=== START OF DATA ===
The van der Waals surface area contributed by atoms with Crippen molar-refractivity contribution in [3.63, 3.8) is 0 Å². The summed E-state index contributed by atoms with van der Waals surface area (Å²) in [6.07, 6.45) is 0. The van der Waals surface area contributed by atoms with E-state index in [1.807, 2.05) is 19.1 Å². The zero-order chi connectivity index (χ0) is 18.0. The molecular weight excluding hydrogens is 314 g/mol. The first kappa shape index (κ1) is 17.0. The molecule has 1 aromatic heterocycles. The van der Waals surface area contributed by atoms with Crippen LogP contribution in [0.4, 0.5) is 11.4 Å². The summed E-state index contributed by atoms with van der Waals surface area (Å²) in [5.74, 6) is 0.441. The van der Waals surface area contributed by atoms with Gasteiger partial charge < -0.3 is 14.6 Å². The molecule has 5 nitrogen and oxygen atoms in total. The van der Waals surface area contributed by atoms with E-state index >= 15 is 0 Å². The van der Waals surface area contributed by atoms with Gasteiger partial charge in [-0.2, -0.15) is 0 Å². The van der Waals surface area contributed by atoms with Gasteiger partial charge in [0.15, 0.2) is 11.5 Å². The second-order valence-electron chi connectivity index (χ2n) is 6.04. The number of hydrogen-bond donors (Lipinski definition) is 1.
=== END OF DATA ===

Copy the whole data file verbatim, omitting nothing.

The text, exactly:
The van der Waals surface area contributed by atoms with Crippen molar-refractivity contribution in [3.63, 3.8) is 0 Å². The summed E-state index contributed by atoms with van der Waals surface area (Å²) in [6.07, 6.45) is 0. The van der Waals surface area contributed by atoms with E-state index in [1.807, 2.05) is 19.1 Å². The zero-order chi connectivity index (χ0) is 18.0. The molecular weight excluding hydrogens is 314 g/mol. The first kappa shape index (κ1) is 17.0. The molecule has 1 aromatic heterocycles. The van der Waals surface area contributed by atoms with Crippen LogP contribution in [0.4, 0.5) is 11.4 Å². The summed E-state index contributed by atoms with van der Waals surface area (Å²) in [5.74, 6) is 0.441. The van der Waals surface area contributed by atoms with Gasteiger partial charge < -0.3 is 14.6 Å². The molecule has 5 nitrogen and oxygen atoms in total. The van der Waals surface area contributed by atoms with E-state index >= 15 is 0 Å². The van der Waals surface area contributed by atoms with Gasteiger partial charge in [-0.2, -0.15) is 0 Å². The van der Waals surface area contributed by atoms with Gasteiger partial charge in [0.15, 0.2) is 11.5 Å². The second-order valence-electron chi connectivity index (χ2n) is 6.04. The number of hydrogen-bond donors (Lipinski definition) is 1.